Johannesburg – In a continuation of the super bantamweight title merry-go-round, Jeffrey Mathebula has been handed a chance to regain the IBF title against Spain's Kiko Martinez at the Pabellon Esperanza in Elche, Spain, on Saturday night.
Simultaneously, at the First Direct Arena in Leeds, a second South African, Vusi Malinga, will face England's Stuart Hall in a bid to gain the IBF bantamweight title he has been chasing for the best part of four years.
Martinez annexed the IBF super bantamweight title in August with a shock sixth-round knockout victory over Jhonatan Romero after acclaimed Filipino and WBO champion Nonito Donaire had relinquished the IBF title he had won in a unification bout with Mathebula.
The South African put up a courageous, but back-to-the-wall performance against a fighter who was ranked among the best pound-for-pound boxers in the world by Ring Magazine, while having his jaw broken halfway through the 12-round bout.
Donaire then gave up the IBF title in order to make a bid to add the WBA title to his WBO crown in another publicised unification fight, but ended up without a title of any sort when he was outpointed by legendary Cuban-born Guillermo Rigondeaux.
After a lengthy lay-off recovering from his broken jaw, the 34
year-old Mathebula repeated an earlier convincing win over Takalani Ndlovu, from whom he had annexed the IBF title in the first place.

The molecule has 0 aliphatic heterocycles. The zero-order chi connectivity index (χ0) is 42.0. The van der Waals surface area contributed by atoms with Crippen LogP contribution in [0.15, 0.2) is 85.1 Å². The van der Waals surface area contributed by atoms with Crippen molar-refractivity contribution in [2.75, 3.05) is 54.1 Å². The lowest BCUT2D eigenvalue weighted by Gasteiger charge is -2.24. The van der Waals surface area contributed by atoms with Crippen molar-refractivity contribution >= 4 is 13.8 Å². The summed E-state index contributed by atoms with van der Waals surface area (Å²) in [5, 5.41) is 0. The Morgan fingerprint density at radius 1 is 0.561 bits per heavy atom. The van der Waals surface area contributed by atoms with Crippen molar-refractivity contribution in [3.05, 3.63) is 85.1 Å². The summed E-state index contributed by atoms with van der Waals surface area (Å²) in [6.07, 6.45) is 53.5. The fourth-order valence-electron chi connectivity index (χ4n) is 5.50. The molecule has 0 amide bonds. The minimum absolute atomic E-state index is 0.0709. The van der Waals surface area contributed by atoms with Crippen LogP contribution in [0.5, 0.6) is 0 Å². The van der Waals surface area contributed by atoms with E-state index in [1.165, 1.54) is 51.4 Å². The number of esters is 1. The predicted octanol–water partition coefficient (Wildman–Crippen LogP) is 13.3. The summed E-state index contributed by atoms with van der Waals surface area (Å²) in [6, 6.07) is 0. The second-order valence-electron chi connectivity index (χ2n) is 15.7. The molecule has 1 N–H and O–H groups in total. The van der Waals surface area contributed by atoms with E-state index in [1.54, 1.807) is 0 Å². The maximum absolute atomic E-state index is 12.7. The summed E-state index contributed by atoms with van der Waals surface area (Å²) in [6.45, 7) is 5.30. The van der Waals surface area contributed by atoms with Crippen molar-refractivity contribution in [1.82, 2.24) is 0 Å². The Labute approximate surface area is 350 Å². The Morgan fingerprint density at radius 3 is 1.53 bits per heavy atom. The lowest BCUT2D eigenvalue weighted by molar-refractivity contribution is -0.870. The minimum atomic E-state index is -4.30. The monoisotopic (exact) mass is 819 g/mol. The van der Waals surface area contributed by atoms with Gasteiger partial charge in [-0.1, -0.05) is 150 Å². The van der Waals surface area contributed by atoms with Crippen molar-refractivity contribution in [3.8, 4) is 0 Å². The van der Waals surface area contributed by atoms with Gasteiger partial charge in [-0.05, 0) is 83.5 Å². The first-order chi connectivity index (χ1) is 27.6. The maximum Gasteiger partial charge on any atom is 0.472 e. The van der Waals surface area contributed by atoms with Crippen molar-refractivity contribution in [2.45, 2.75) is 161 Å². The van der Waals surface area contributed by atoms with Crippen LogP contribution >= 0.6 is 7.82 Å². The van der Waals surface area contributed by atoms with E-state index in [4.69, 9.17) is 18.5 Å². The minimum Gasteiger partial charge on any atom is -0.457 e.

The repeat win over Ndlovu earned Mathebula a crack at Martinez's title in a mandatory defence, with the gangling, misleadingly-dangerous “Mongoose” claiming he was destined to regain the title.
“It was a tough ordeal against a boxer of Donaire's ability, especially fighting with a broken jaw,” said Mathebula.
“But I always believed I could regain the title and this is my big chance.”
Meanwhile, in England, Malinga would be aiming to emulate his legendary uncle, Sugarboy Malinga, by upsetting a local hero and finally becoming the IBF bantamweight champion when he faces Hall for the vacant title.
In 1996, Sugarboy Malinga came to England as a clear underdog against the formidable Nigel “The Dark Destroyer” Benn, but outboxed his much-vaunted opponent for the WBC super middleweight title.
Malinga has twice been involved in a bid for the bantamweight title, suffering a crushing first-round knock-out defeat against Japan's renowned Hozumi Hasegawa in 2010 and, two years later, being outpointed by equally formidable Mexican Leo Santa Cruz in the US.
“I'm familiar with fighting in foreign countries against boxers enjoying huge home support and it's not going to worry me having to do it again,” Malinga said.
“This fight is for my father and the need to bring a title back into the family again.”
Like Mathebula in Spain, Malinga seemed to have an advantage in skill over his opponent, but the rugged Hall is unrelenting in his approach and will attempt to overcome the South African with an all-action, unrelenting approach. – Sapa